Another bit of information you will need this year is the amount of your Economic Impact Payment (otherwise known as the COVID stimulus payment). There were 2 different rounds of payments (in 2020) so be sure to provide how much you received for each round.

Business-Owners and Property-Owners

The basics: If you have a business or own rental properties, you need to provide your tax preparer the total income and expenses. You might receive 1099s that report some income, but you need to keep your own records as well. Don’t rely on your customers or tenants to report the information correctly. And, if you receive income and don’t get a 1099, you still have to report it.

Your report of income and expenses should be pretty simple. If you are using bookkeeping software, just print out the income statement (or profit and loss). If you aren’t using software, just add up your total income and then categorize the major expenses. Even if you aren’t sure if an expense is “tax-deductible” add it to your list of expenses and make a note to ask your tax preparer about it. 

New for 2020 tax returns: One new thing this year to talk to your tax preparer about is the Paycheck Protection Program. If you received any PPP loans, be prepared to discuss that information. The same goes for any Economic Injury Disaster Loans or any other disaster assistance you received. Not all of these are taxed in the same way, so don’t just lump these together as “income” on your report.

What about Bitcoin?

New(ish) for 2020 tax returns: Your tax preparer will ask you if you bought or sold any cryptocurrency in 2020. They may have asked you this for 2019, but they should definitely do it for 2020. The IRS has added that specific question to the tax return – and if you answer “yes”, be prepared to provide additional information.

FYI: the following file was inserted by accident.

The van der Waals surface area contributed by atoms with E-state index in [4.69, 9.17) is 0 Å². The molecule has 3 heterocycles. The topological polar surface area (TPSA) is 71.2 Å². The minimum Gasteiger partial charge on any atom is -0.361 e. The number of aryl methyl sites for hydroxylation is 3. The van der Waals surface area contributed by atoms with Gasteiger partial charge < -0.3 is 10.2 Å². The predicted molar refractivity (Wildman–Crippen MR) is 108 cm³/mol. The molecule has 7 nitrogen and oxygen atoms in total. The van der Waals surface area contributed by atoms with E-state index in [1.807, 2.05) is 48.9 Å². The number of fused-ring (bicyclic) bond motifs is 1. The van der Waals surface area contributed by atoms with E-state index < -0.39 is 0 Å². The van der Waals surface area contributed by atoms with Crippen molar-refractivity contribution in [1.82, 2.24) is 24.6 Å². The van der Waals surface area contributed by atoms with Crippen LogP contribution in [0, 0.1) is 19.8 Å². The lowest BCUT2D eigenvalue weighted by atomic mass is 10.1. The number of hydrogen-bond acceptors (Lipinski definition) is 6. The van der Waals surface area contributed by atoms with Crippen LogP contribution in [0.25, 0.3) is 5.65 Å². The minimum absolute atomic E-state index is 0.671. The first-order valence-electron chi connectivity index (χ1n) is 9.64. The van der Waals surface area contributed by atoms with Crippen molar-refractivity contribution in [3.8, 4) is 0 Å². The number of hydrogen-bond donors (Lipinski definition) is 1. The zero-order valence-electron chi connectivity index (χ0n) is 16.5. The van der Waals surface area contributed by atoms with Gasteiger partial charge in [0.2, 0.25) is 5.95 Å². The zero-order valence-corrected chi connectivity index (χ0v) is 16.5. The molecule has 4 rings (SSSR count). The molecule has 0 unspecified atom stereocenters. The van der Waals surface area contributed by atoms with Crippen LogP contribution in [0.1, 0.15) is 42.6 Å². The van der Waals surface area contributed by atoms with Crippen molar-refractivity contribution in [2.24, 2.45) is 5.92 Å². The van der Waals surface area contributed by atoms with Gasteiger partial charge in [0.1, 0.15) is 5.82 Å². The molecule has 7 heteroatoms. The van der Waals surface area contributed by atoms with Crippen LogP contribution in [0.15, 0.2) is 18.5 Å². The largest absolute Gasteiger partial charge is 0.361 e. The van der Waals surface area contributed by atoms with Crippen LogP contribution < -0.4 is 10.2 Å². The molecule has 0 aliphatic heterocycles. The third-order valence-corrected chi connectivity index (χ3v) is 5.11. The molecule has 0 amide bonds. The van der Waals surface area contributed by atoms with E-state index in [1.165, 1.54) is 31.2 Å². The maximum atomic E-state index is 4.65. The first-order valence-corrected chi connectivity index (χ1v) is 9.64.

Bottom Line

While you may have gotten more tax documents for 2020 than normal, you have the (hopefully) easy job of gathering the necessary paperwork and information to give to your tax preparer. It’s your tax preparer’s job to do the heavy lifting of understanding complicated and ever-changing tax laws and making sure your tax forms are completed properly. For a more detailed list of suggested documents and questions to prepare for filing taxes, here’s the checklist and questionnaire we use with clients.

If you’re looking for additional tax information, check out our articles on the home office deduction during the pandemic, pandemic-related tax deductions (or not), and tax planning explained.

About the Author

Andy Smith

Andy Smith

Andy Smith, Founder of Numberwise, has been a CPA since 2004 (pretty impressive, huh?). He leads the strategic vision of the company, signs all those fun tax returns, and tries not to get in the way too much. Learn more about Andy and the rest of the team on the About Us page.
Andy Smith

Andy Smith

Andy Smith, Founder of Numberwise, has been a CPA since 2004 (pretty impressive, huh?). He leads the strategic vision of the company, signs all those fun tax returns, and tries not to get in the way too much. Learn more about Andy and the rest of the team on the About Us page.